!, parliament is a dung market lmao, An interesting, thought provoking, short novel about living in the ideal socialist society. disappointed. It is truly interesting to see Morris' idea of utopia, almost hilarious how pretentious this was. My score is for the News From Nowhere story, I skipped all the tedious lectures at the end. The middle turned into one big exposition dump and I can't help but wonder if this political vision could have been written in a different form. There are no nations and no money. I prefer the imperfect utopian novels of the seventies, but there is no denying the importance of this work. But, other than the section about the uprising that brought about the utopia he describes, this lacks any narrative drive and is quite dull in places.
I enjoyed most of the other writing in this book as well; however, I found myself disagreeing with most of what Morris suggests. Still love it - staggering how many bells it still rings in 2014.
His arguments were all very conservative and nostalgic, and it is clear that Morris did not agree with the may the modern world was progressing. And the delivery is the same boring, lecture-style essay in the loose guise of fiction. About the furthest thing from an apocalyptic vision of the future, yet with a grasp on the grim reality of revolution. This is a fantastic book.
This isn't an actual review (and I wouldn't do a rating), since I didn't finish the book --just an explanation of why I didn't! The novel describes the encounter between a visitor from the nineteenth century, William Guest, and a decentralized and humane socialist future. William Guest awakes and finds himself 150 years in the future, in London, England. William Guest awakes and finds himself 150 years in the future, in London, England. This is a beautiful book with a beautiful ending.
For who is interested in early socialism in Britain, maybe you can afford to read this book. Anyhow, the book is pretty unbelievable and boring. To be honest, I skipped past a good chunk in the middle.
Morris's rejection of state socialism and his ambition to transform the relationship between humankind and the natural world, give News from Nowhere a particular resonance for modern readers. but because people are mobile at will anyone is free to go elsewhere if they don't like the place they're in or the people they're with), and marriage (which has allowed for the emancipation of women from patriarchal control, and also provides for the communal raising of children meaning they aren't subject to abusive parents, state run orphanages, or anything like that). I go back to this book "News from Nowhere, or an Epoch of Rest", again and again to remember how the world might be if sanity prevailed. by Penguin Classics. Differences of opinion are settled by the majori. The writing was easy to read but the later sections contained a lot of descriptions of how wide the river is and the elm trees that surround it. The protagonist comes across only one dissident in this post-capitalist/royalist/aristocratic England. Even knowing the background on which these books grew, I have something of a tolerant dislike towards old utopias. I first knew of Morris as the greatest bookbinder of the modern age, a master of textile design who single-handedly rediscovered half a dozen dead arts. He is earnest and wants to do justice, but somehow falls short. His writing is earnest, if dry, and many of his predictions seem prescient in weird ways--his writing speaks to much of the current thought on eco-criticism, as well as popular ideas regarding unobtrusive, nature-based architecture.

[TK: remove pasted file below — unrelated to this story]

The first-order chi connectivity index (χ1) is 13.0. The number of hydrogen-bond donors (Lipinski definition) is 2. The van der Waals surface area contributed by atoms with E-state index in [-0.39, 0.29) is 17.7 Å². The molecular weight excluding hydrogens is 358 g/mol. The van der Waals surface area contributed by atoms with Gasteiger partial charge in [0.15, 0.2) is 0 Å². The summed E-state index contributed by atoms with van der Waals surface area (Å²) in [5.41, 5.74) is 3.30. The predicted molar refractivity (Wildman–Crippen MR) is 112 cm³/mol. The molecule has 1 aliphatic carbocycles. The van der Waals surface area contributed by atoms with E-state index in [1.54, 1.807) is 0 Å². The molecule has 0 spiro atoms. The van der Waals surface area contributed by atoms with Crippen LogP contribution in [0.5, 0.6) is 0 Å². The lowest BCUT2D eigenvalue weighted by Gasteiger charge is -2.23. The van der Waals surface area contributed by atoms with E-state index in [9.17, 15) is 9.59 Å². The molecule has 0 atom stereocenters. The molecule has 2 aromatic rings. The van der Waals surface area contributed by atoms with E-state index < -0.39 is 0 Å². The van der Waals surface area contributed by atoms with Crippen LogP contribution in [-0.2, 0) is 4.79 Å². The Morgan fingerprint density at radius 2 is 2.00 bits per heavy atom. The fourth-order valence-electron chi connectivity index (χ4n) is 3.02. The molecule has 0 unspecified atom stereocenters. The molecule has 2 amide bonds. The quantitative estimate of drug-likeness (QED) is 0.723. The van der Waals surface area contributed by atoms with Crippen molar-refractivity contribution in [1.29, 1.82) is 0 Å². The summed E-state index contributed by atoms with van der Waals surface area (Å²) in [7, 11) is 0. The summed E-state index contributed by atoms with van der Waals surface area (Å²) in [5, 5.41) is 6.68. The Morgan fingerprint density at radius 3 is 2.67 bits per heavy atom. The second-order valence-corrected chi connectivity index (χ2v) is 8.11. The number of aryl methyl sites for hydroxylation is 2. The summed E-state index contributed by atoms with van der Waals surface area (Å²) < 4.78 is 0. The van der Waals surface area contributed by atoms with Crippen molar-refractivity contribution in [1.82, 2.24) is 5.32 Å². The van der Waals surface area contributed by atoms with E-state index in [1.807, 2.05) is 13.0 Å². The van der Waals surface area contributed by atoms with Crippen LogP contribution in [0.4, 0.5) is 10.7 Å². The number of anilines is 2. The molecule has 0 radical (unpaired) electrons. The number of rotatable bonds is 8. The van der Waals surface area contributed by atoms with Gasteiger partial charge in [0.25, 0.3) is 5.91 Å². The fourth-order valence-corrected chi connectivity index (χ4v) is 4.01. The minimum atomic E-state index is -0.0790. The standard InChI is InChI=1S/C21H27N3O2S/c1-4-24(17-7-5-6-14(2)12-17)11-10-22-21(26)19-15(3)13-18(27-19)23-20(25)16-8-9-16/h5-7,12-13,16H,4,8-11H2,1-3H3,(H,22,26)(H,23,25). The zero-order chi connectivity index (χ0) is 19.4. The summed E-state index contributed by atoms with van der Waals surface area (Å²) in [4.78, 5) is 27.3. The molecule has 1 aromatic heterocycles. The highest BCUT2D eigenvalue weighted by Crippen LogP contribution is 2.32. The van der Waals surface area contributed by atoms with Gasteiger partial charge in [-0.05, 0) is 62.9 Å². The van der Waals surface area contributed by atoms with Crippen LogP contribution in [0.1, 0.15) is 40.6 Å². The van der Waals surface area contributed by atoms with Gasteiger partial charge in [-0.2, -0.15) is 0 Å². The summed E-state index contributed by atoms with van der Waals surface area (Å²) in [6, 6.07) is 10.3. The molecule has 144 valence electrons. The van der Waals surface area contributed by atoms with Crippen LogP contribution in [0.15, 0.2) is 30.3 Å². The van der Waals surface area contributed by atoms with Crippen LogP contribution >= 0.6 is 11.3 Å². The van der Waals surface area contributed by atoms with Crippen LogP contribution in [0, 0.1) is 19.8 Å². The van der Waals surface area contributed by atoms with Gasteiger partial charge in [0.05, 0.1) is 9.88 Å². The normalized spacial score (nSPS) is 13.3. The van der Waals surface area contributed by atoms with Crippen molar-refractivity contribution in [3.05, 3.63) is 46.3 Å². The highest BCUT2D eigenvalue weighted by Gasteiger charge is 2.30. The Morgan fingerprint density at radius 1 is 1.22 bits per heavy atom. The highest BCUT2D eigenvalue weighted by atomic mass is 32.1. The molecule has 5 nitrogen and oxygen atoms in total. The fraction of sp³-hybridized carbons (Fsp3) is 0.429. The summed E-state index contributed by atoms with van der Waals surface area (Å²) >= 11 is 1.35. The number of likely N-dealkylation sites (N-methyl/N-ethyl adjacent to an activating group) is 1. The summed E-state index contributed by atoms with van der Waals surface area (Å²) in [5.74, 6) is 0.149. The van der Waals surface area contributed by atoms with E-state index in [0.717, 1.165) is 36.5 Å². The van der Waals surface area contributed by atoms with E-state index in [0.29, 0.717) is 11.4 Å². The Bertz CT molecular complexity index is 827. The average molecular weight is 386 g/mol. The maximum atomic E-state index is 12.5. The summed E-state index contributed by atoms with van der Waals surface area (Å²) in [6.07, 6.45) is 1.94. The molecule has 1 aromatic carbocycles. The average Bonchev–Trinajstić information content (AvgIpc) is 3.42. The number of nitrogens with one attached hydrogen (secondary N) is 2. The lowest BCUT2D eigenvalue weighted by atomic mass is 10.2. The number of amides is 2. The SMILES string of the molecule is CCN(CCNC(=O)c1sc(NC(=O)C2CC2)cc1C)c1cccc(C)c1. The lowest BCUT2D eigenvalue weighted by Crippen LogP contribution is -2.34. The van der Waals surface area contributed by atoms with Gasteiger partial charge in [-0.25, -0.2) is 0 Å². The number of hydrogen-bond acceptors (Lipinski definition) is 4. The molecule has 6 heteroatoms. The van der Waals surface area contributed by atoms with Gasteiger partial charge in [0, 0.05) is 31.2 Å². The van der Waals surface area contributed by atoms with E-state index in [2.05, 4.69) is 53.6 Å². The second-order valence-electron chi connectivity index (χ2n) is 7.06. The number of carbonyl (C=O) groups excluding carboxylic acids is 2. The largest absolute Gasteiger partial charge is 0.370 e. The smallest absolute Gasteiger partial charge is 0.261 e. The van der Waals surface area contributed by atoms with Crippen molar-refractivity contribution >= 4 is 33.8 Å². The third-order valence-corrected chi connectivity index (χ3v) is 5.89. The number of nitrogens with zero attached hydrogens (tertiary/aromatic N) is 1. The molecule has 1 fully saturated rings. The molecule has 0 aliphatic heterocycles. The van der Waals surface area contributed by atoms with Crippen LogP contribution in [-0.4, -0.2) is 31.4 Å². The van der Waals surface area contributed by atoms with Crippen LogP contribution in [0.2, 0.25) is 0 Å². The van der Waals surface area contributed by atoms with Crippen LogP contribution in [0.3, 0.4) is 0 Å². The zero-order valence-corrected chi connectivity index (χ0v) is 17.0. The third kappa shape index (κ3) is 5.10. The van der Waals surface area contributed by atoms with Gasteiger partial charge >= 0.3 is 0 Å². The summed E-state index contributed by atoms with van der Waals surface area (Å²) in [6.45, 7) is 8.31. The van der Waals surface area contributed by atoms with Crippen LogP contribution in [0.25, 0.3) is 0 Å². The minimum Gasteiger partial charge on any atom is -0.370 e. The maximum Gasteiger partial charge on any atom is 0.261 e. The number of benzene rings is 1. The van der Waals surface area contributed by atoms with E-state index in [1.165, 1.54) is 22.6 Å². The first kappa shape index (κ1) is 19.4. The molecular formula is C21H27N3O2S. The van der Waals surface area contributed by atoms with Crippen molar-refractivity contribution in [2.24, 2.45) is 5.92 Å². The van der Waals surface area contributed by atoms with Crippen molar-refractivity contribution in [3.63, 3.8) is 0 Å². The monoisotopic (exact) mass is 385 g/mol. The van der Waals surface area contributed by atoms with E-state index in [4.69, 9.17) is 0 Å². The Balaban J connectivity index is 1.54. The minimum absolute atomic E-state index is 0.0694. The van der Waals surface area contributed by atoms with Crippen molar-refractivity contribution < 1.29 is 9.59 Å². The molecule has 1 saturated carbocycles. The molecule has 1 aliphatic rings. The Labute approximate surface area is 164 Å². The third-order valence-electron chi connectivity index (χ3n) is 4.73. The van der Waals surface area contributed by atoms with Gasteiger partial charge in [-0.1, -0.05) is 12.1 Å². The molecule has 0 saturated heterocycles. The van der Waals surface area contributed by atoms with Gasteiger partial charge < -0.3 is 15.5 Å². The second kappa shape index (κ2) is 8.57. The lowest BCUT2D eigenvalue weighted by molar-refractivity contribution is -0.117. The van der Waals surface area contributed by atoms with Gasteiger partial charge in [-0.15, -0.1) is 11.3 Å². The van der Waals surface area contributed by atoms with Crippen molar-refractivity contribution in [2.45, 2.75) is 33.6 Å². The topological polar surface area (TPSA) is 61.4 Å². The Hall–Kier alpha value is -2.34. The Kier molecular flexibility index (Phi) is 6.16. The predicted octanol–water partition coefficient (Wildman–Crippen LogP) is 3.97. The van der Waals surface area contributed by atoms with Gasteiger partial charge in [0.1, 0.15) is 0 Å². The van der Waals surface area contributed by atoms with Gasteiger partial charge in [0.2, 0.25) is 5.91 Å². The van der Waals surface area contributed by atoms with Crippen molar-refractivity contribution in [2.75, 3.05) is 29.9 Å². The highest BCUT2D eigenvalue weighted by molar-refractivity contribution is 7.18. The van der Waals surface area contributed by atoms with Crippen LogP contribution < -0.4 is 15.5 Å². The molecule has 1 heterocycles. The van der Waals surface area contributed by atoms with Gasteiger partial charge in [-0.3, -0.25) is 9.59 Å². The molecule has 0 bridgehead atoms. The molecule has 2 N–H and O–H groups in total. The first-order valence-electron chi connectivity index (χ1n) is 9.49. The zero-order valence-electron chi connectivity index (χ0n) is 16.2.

The book was written in response to another powerful utopian socialist novel, the American Edward Bellamy's ". You can tell Morris is really trying hard with this vision of utopia that fits into the neo-medieval, Victorian tradition. Nonetheless, it is clear that Morris was a brilliant w. I enjoyed News From Nowhere (which constitutes the majority of this edition) immensely. A Communist Utopian fantasy, written in the depths of the Victorian age when the gulf between the rich and poor was probably as wide as it ever has been. This is an old man who misses the old books with their conflict and hardships and heroes and villains. His quote to his wife Jane on his painting La Belle Iseult - 'I cannot paint you but I love you' seems to sum up what I feel about Morris' writing. A fine Utopian novel written in response to Edward Bellamy's "Looking Backward" two years after the publication.
In fact, I would say that it alone was a five-star read.
What he is trying to convey is wonderful - a beautiful and just world where people are appreciated for what they can offer and are valued for their offerings - but the execution is rather tedious and 'stuffy' in the way it is written.